Alexandre Kojève





Alexandre Kojève


Born
in Moscow, Russian Federation
April 28, 1902

Died
June 04, 1968

Genre


Alexandre Kojève was a Russian-born French philosopher and statesman whose philosophical seminars had an immense influence on twentieth-century French philosophy, particularly via his integration of Hegelian concepts into continental philosophy. As a statesman in the French government, he was instrumental in the creation of the European Union. Kojève was a close friend of, and was in lifelong philosophical dialogue with, Leo Strauss.

Average rating: 4.03 · 1,072 ratings · 44 reviews · 25 distinct works · Similar authors
Introduction to the Reading...

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4.07 avg rating — 988 ratings — published 1947 — 12 editions
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The Notion of Authority

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3.44 avg rating — 18 ratings — published 2004 — 8 editions
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Outline of a Phenomenology ...

4.09 avg rating — 11 ratings — published 1999 — 4 editions
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La dialéctica del amo y del...

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3.89 avg rating — 9 ratings
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Historian loppu

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3.29 avg rating — 7 ratings — published 2007
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L'idée du Déterminisme da...

3.20 avg rating — 5 ratings — published 1990
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Il silenzio della tirannide

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3.50 avg rating — 4 ratings
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L'ateismo

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3.40 avg rating — 5 ratings — published 1998 — 2 editions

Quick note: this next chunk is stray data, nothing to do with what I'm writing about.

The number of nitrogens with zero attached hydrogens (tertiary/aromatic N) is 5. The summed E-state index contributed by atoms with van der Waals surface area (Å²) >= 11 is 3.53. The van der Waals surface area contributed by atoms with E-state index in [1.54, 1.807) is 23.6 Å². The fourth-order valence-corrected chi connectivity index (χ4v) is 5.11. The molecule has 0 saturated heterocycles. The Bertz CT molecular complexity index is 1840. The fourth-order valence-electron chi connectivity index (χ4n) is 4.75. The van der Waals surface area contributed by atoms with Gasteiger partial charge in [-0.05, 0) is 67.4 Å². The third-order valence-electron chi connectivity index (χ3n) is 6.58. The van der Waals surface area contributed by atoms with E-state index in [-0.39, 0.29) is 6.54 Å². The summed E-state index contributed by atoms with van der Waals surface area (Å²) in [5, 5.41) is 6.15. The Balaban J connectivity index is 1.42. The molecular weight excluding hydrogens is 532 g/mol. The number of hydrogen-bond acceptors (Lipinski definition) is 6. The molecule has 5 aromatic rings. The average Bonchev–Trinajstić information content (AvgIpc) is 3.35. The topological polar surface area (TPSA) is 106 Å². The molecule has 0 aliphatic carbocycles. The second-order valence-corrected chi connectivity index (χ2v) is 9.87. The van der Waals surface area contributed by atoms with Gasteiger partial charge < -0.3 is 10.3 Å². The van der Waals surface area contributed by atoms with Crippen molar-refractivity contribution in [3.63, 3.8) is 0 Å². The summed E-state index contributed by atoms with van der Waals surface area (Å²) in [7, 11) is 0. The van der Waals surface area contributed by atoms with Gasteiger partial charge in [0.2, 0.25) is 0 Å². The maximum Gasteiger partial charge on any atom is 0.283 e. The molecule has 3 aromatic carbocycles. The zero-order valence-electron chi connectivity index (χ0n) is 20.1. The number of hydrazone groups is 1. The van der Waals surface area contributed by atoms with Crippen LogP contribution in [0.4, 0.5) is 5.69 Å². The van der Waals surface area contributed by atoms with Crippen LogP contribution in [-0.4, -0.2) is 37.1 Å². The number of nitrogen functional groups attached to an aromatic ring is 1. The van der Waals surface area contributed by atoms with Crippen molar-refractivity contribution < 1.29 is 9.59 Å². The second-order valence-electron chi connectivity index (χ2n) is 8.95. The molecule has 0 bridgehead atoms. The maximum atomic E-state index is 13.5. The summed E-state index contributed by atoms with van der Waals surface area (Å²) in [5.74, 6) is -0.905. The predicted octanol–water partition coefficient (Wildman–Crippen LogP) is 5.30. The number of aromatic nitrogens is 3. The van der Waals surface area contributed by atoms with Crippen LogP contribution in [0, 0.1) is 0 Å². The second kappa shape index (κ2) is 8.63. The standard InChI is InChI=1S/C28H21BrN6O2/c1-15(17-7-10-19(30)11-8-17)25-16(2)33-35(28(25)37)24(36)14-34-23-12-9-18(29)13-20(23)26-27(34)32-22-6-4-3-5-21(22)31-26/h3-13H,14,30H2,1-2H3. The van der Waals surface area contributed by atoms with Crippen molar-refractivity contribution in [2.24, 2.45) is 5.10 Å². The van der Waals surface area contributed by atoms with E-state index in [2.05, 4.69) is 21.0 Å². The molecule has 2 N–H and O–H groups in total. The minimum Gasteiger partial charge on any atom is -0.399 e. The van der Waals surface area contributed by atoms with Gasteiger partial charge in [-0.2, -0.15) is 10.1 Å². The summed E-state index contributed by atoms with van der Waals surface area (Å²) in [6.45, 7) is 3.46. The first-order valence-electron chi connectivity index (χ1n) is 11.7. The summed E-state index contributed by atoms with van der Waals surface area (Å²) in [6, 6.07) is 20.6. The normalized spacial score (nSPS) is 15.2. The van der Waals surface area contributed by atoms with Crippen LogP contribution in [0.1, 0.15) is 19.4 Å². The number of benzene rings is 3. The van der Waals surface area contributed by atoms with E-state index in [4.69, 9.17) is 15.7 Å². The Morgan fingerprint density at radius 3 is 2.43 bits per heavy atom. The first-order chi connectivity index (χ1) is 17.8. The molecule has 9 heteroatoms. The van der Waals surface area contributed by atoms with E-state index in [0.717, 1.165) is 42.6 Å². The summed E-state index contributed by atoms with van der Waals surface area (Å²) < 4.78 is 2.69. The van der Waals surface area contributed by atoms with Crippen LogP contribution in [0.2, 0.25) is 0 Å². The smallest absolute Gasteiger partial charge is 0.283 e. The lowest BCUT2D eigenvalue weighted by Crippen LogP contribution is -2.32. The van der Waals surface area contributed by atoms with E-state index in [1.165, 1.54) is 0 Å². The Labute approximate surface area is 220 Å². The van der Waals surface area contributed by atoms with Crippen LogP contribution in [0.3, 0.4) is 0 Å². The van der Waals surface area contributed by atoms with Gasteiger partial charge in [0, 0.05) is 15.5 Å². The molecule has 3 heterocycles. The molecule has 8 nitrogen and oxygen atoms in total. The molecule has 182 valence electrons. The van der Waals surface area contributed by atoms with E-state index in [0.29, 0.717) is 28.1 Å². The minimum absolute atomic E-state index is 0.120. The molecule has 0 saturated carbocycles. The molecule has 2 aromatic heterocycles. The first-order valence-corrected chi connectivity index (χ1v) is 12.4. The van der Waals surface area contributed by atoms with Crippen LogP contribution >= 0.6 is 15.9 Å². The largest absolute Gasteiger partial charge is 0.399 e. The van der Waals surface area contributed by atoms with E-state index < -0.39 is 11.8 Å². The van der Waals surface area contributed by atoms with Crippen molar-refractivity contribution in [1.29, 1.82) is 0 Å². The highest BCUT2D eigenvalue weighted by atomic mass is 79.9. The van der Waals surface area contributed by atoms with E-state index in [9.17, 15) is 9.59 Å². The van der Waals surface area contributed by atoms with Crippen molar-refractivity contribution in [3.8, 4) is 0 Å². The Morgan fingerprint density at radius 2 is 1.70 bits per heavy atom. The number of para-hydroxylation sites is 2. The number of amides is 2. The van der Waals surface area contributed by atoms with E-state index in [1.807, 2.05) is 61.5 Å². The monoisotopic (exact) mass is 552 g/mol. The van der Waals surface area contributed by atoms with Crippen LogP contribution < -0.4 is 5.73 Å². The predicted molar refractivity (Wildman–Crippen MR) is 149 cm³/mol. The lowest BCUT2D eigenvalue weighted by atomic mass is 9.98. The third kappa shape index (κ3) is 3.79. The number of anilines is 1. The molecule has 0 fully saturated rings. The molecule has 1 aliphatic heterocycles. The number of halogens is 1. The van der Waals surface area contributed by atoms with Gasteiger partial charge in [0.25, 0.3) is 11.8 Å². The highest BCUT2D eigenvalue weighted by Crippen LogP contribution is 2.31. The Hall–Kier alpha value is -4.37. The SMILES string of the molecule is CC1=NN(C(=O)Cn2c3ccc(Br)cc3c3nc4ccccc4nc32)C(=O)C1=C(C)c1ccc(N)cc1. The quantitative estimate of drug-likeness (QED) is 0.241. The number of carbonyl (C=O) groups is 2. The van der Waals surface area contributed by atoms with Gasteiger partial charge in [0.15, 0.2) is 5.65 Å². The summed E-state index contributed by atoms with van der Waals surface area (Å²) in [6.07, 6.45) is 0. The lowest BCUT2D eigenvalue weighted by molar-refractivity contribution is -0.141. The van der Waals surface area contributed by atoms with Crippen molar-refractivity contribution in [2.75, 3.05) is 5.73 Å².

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Kant

3.33 avg rating — 3 ratings
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La idea la muerte en hegel

3.25 avg rating — 4 ratings — published 1996 — 3 editions
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More books by Alexandre Kojève…
“Human life is a comedy-one must play it seriously.”
Alexandre Kojève

“The man who works recognizes his own product in the world that has actually been transformed by his work. He recognizes himself in it, he sees his own human reality in it he discovers and reveals to others the objective reality of his humanity of the originally abstract and purely subjective idea he has of himself”
Alexandre Kojève

“Man must be an emptiness, a nothingness, which is not a pure nothingness (reines Nichts), but something that is to the extent that it annihilates Being, in order to realize itself at the expense of Being and to nihilate in being. Man is negating Action, which transforms given Being and, by transforming it, transforms itself. Man is what he is only to the extent that he becomes what he is; his true Being (Sein) is Becoming (Werden), Time, History; and he becomes, he is History only in and by Action that negates the given, the Action of Fighting and of Work — of the Work that finally produces the table on which Hegel writes his Phenomenology, and of the Fight that is finally that Battle at Jena whose sounds he hearts while writing the Phenomenology. And that is why, in answering the “What am I?” Hegel had to take account of both that table and those sounds.”
Alexandre Kojève, Introduction to the Reading of Hegel: Lectures on the Phenomenology of Spirit